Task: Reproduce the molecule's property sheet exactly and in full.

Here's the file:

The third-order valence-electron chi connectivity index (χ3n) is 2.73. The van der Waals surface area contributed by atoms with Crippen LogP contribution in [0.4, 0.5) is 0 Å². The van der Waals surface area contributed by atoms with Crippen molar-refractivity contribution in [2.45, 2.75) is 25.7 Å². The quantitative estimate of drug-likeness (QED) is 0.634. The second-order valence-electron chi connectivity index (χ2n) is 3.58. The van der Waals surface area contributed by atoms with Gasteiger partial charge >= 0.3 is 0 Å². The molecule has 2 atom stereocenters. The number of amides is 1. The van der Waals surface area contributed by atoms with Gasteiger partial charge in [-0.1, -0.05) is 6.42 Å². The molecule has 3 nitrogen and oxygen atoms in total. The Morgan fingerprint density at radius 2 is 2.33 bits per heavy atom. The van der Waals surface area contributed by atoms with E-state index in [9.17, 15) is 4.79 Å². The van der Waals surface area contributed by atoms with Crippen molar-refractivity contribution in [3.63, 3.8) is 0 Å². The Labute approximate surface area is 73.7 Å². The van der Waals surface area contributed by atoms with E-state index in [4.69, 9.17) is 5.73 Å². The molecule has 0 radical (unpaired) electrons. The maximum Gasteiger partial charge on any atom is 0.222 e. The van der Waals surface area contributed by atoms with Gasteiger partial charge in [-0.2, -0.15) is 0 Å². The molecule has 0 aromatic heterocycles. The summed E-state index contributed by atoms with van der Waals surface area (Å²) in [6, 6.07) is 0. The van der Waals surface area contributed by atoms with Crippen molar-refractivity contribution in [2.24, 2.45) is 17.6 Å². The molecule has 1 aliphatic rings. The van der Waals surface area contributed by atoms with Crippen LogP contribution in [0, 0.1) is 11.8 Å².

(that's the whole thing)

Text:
The third-order valence-electron chi connectivity index (χ3n) is 2.73. The van der Waals surface area contributed by atoms with Crippen LogP contribution in [0.4, 0.5) is 0 Å². The van der Waals surface area contributed by atoms with Crippen molar-refractivity contribution in [2.45, 2.75) is 25.7 Å². The quantitative estimate of drug-likeness (QED) is 0.634. The second-order valence-electron chi connectivity index (χ2n) is 3.58. The van der Waals surface area contributed by atoms with Gasteiger partial charge >= 0.3 is 0 Å². The molecule has 2 atom stereocenters. The number of amides is 1. The van der Waals surface area contributed by atoms with Gasteiger partial charge in [-0.1, -0.05) is 6.42 Å². The molecule has 3 nitrogen and oxygen atoms in total. The Morgan fingerprint density at radius 2 is 2.33 bits per heavy atom. The van der Waals surface area contributed by atoms with E-state index in [9.17, 15) is 4.79 Å². The van der Waals surface area contributed by atoms with Crippen molar-refractivity contribution in [3.63, 3.8) is 0 Å². The Labute approximate surface area is 73.7 Å². The van der Waals surface area contributed by atoms with E-state index in [4.69, 9.17) is 5.73 Å². The molecule has 0 radical (unpaired) electrons. The maximum Gasteiger partial charge on any atom is 0.222 e. The van der Waals surface area contributed by atoms with Gasteiger partial charge in [-0.2, -0.15) is 0 Å². The molecule has 0 aromatic heterocycles. The summed E-state index contributed by atoms with van der Waals surface area (Å²) in [6, 6.07) is 0. The van der Waals surface area contributed by atoms with Crippen molar-refractivity contribution in [2.24, 2.45) is 17.6 Å². The molecule has 1 aliphatic rings. The van der Waals surface area contributed by atoms with Crippen LogP contribution in [0, 0.1) is 11.8 Å².